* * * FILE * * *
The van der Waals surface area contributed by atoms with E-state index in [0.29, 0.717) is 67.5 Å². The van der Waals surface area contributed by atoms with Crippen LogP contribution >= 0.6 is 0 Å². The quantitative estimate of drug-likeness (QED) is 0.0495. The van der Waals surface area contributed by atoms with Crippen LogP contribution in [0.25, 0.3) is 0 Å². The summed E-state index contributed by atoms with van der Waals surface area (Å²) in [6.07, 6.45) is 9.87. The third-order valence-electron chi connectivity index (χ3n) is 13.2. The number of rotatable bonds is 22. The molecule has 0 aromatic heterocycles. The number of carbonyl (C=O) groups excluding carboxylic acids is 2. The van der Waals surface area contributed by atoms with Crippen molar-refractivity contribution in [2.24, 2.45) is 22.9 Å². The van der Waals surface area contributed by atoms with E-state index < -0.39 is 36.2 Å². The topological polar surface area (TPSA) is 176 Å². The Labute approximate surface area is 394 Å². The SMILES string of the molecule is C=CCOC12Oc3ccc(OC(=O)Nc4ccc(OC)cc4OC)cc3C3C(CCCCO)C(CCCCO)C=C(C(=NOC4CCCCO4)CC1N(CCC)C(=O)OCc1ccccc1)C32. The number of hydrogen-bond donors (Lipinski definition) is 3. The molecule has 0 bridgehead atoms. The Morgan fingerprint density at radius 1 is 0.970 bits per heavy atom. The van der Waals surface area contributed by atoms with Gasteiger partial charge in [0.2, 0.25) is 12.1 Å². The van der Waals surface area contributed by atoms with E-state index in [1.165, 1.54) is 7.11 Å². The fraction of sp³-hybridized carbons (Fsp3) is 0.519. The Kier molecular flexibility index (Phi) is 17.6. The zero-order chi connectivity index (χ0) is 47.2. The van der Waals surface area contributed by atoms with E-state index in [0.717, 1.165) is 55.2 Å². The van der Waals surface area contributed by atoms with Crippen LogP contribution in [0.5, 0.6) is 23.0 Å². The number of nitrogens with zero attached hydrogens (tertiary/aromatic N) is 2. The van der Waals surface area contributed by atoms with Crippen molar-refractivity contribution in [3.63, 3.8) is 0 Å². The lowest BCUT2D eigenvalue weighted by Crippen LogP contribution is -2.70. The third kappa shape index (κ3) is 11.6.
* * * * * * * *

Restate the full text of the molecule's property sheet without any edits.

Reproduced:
The van der Waals surface area contributed by atoms with E-state index in [0.29, 0.717) is 67.5 Å². The van der Waals surface area contributed by atoms with Crippen LogP contribution >= 0.6 is 0 Å². The quantitative estimate of drug-likeness (QED) is 0.0495. The van der Waals surface area contributed by atoms with Crippen LogP contribution in [0.25, 0.3) is 0 Å². The summed E-state index contributed by atoms with van der Waals surface area (Å²) in [6.07, 6.45) is 9.87. The third-order valence-electron chi connectivity index (χ3n) is 13.2. The number of rotatable bonds is 22. The molecule has 0 aromatic heterocycles. The number of carbonyl (C=O) groups excluding carboxylic acids is 2. The van der Waals surface area contributed by atoms with Crippen molar-refractivity contribution in [2.24, 2.45) is 22.9 Å². The van der Waals surface area contributed by atoms with E-state index < -0.39 is 36.2 Å². The topological polar surface area (TPSA) is 176 Å². The Labute approximate surface area is 394 Å². The SMILES string of the molecule is C=CCOC12Oc3ccc(OC(=O)Nc4ccc(OC)cc4OC)cc3C3C(CCCCO)C(CCCCO)C=C(C(=NOC4CCCCO4)CC1N(CCC)C(=O)OCc1ccccc1)C32. The number of hydrogen-bond donors (Lipinski definition) is 3. The molecule has 0 bridgehead atoms. The Morgan fingerprint density at radius 1 is 0.970 bits per heavy atom. The van der Waals surface area contributed by atoms with Gasteiger partial charge in [0.2, 0.25) is 12.1 Å². The van der Waals surface area contributed by atoms with E-state index in [1.165, 1.54) is 7.11 Å². The fraction of sp³-hybridized carbons (Fsp3) is 0.519. The Kier molecular flexibility index (Phi) is 17.6. The zero-order chi connectivity index (χ0) is 47.2. The van der Waals surface area contributed by atoms with E-state index in [0.717, 1.165) is 55.2 Å². The van der Waals surface area contributed by atoms with Crippen LogP contribution in [0.5, 0.6) is 23.0 Å². The number of nitrogens with zero attached hydrogens (tertiary/aromatic N) is 2. The van der Waals surface area contributed by atoms with Crippen molar-refractivity contribution in [3.63, 3.8) is 0 Å². The lowest BCUT2D eigenvalue weighted by Crippen LogP contribution is -2.70. The third kappa shape index (κ3) is 11.6.